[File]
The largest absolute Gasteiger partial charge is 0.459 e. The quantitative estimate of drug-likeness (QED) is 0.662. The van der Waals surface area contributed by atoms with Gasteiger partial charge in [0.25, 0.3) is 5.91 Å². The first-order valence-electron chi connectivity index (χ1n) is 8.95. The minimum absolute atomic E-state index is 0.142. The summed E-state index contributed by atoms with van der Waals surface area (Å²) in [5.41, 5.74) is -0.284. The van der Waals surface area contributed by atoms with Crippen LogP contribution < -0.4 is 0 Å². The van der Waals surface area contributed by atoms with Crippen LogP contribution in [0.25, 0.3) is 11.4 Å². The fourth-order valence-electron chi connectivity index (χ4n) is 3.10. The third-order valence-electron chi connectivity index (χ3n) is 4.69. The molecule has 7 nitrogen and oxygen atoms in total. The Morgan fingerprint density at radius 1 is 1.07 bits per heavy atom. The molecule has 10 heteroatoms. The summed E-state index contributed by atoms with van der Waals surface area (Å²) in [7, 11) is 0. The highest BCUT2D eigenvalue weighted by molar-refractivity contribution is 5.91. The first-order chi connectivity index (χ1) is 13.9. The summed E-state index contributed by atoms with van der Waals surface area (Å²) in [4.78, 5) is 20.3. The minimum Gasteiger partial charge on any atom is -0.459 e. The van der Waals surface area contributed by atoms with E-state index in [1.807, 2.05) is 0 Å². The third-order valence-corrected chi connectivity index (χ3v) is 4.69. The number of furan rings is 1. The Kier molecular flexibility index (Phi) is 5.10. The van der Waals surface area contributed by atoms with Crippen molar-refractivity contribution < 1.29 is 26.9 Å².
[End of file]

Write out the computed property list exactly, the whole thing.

The largest absolute Gasteiger partial charge is 0.459 e. The quantitative estimate of drug-likeness (QED) is 0.662. The van der Waals surface area contributed by atoms with Gasteiger partial charge in [0.25, 0.3) is 5.91 Å². The first-order valence-electron chi connectivity index (χ1n) is 8.95. The minimum absolute atomic E-state index is 0.142. The summed E-state index contributed by atoms with van der Waals surface area (Å²) in [5.41, 5.74) is -0.284. The van der Waals surface area contributed by atoms with Crippen LogP contribution < -0.4 is 0 Å². The van der Waals surface area contributed by atoms with Crippen LogP contribution in [0.25, 0.3) is 11.4 Å². The fourth-order valence-electron chi connectivity index (χ4n) is 3.10. The third-order valence-electron chi connectivity index (χ3n) is 4.69. The molecule has 7 nitrogen and oxygen atoms in total. The Morgan fingerprint density at radius 1 is 1.07 bits per heavy atom. The molecule has 10 heteroatoms. The summed E-state index contributed by atoms with van der Waals surface area (Å²) in [7, 11) is 0. The highest BCUT2D eigenvalue weighted by molar-refractivity contribution is 5.91. The first-order chi connectivity index (χ1) is 13.9. The summed E-state index contributed by atoms with van der Waals surface area (Å²) in [4.78, 5) is 20.3. The minimum Gasteiger partial charge on any atom is -0.459 e. The van der Waals surface area contributed by atoms with E-state index in [1.807, 2.05) is 0 Å². The third-order valence-corrected chi connectivity index (χ3v) is 4.69. The number of furan rings is 1. The Kier molecular flexibility index (Phi) is 5.10. The van der Waals surface area contributed by atoms with Crippen molar-refractivity contribution < 1.29 is 26.9 Å².